Whenever I’m in Santiago de Compostela, in the northwest corner of Spain, I have a three-part agenda: See pilgrims reach their goal in front of the cathedral, explore the market, and buy some barnacles in its seafood section — then have them cooked for me, on the spot, in a café.
I make a point to be on the town square facing the towering Cathedral of St. James at around 11 in the morning. That’s when scores of well-worn pilgrims begin gathering for the daily Pilgrim’s Mass, a triumphant celebration marking their completion of the Camino de Santiago (the Way of St. James) — an eight-kilometre hike from the French border.
Since the Middle Ages, humble hikers have walked these miles to pay homage to the remains of St. James in his namesake city. Their traditional gear included a cloak; a pointy, floppy hat; a walking stick; and a gourd (for drinking from wells). The way is marked with yellow arrows or scallop shells (a symbol of the saint) at every intersection. Doing the entire route from the border to Santiago takes about four to six weeks. I’ve never met a pilgrim who didn’t think the trek was a life-changing experience and well worth the sweat.
At journey’s end, hikers complete their pilgrimage by stepping on the metal scallop shell embedded in the pavement at the foot of the cathedral. I just love watching how different pilgrims handle the jubilation.
To stand in front of the cathedral’s stately facade is the hiker’s dream. Routinely, pilgrims ask me to take their photo and email it to them. Then they say, “I’ve got to go meet with St. James,” and as has been the routine for centuries, they head into the cathedral.
Santiago is a city built of its local granite. Most people picture Spain as a hot, arid land, but the Atlantic northwest of Spain enjoys far more precipitation than the interior (Spain’s northwest corner is home to a temperate rainforest, an hour north of Santiago). Rain off the Atlantic has coloured Santiago’s granite green with moss.
Two blocks away from the cathedral, Santiago’s public market is thriving, oblivious to the personal triumphs going on at St. James’s tomb. There’s something basic about wandering through a farmers market early in the morning anywhere in the world: Salt-of-the-earth people pull food out of the ground, cart it into the city, and sell what they’ve harvested to people who don’t have gardens.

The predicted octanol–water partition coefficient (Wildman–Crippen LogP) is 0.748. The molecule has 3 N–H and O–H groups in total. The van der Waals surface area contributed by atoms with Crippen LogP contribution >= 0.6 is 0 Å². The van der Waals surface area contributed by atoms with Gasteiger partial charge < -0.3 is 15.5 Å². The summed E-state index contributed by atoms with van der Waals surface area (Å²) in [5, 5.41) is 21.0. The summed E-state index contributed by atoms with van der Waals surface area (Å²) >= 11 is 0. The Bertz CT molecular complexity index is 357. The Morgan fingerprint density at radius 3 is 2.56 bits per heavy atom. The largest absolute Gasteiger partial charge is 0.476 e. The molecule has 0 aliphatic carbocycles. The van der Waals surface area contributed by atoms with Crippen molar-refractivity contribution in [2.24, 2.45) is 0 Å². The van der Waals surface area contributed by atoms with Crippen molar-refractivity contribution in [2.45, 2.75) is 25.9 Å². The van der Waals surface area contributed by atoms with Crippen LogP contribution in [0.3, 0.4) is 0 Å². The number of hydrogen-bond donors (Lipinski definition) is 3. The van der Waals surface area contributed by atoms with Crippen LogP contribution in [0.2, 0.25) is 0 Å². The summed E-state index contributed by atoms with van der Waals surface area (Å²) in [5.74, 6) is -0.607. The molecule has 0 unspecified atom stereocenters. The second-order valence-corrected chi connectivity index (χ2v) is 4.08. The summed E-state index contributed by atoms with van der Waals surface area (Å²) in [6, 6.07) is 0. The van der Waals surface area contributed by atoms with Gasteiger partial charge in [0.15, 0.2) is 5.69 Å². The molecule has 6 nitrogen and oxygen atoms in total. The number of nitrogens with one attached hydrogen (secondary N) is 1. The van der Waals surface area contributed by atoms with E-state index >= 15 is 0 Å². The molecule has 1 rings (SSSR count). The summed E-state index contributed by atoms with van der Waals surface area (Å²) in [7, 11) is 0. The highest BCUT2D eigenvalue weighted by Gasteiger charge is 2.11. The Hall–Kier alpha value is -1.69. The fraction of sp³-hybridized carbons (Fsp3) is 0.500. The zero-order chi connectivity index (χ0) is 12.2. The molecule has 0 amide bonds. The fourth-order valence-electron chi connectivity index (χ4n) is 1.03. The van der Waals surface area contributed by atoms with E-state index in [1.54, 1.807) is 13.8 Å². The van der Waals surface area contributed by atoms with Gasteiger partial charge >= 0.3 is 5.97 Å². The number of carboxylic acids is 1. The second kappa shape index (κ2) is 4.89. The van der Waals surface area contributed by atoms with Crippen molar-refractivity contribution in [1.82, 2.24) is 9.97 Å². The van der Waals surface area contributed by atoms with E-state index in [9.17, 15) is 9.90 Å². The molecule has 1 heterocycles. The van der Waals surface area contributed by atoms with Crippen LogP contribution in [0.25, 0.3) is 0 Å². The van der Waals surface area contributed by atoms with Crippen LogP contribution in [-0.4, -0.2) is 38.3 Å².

Dried-apple grandmothers line up like a babushka cancan. Each sits on a stool so small it disappears under her work dress. At the women’s feet are brown woven baskets filled as if they were cornucopias — still-dirty eggs in one; in the next, greens clearly pulled this morning, soil clinging to their roots. One woman hopes to earn a few extra euros with homebrews — golden bottles with ramshackle corks — one labeled licor café (coffee liquor), the other, orujo casero (homemade grappa).
I see rickety card tables filled with yellow cheeses shaped like giant Hershey’s Kisses…or, to locals, breasts. This local cheese is called tetilla to revenge a prudish priest who, seven centuries ago, told a sculptor at the cathedral to redo a statue that he considered too buxom. Ever since, the townsfolk have made their cheese exactly in the shape the priest didn’t want seen carved in stone. You can’t go anywhere in Santiago without seeing its creamy, mild tetilla.
Stepping farther into the market, I notice spicy red chorizo — sausage in chains framing merchants’ faces. Chickens, plucked and looking as rubbery as can be, fill glass cases. Fisherwomen in rubber aprons and matching gloves sort through folded money.
There’s a commotion at the best stalls. Short ladies with dusty, blue-plaid roller carts jostle for the best deals. A selection of pigs’ ears mixed with hooves going nowhere fills a shoebox. Neat rows of ears, translucent in the low rays of the morning sun, look as if someone had systematically and neatly flattened a basket of conch shells.
From one vendor I buy percebes (barnacles) at a third the price I’d pay in a bar. I get a little less than a half pound and hustle my bag over to the market café. There, Ramón and Julia boil them for a small fee. Feeling quite like a local — sipping my beer so early in the morning — I eagerly wait for my barnacles to cook.
Then comes the climax of my morning: Julia brings my barnacles, stacked steaming on a stainless-steel plate, as well as bread and another beer. I’m set. Twist, rip, bite. It’s the bounty of the sea condensed into every little morsel…edible jubilation in Santiago.
This article is used with the permission of Rick Steves’ Europe. Rick Steves writes European guidebooks, hosts travel shows on public TV and radio, and organizes European tours.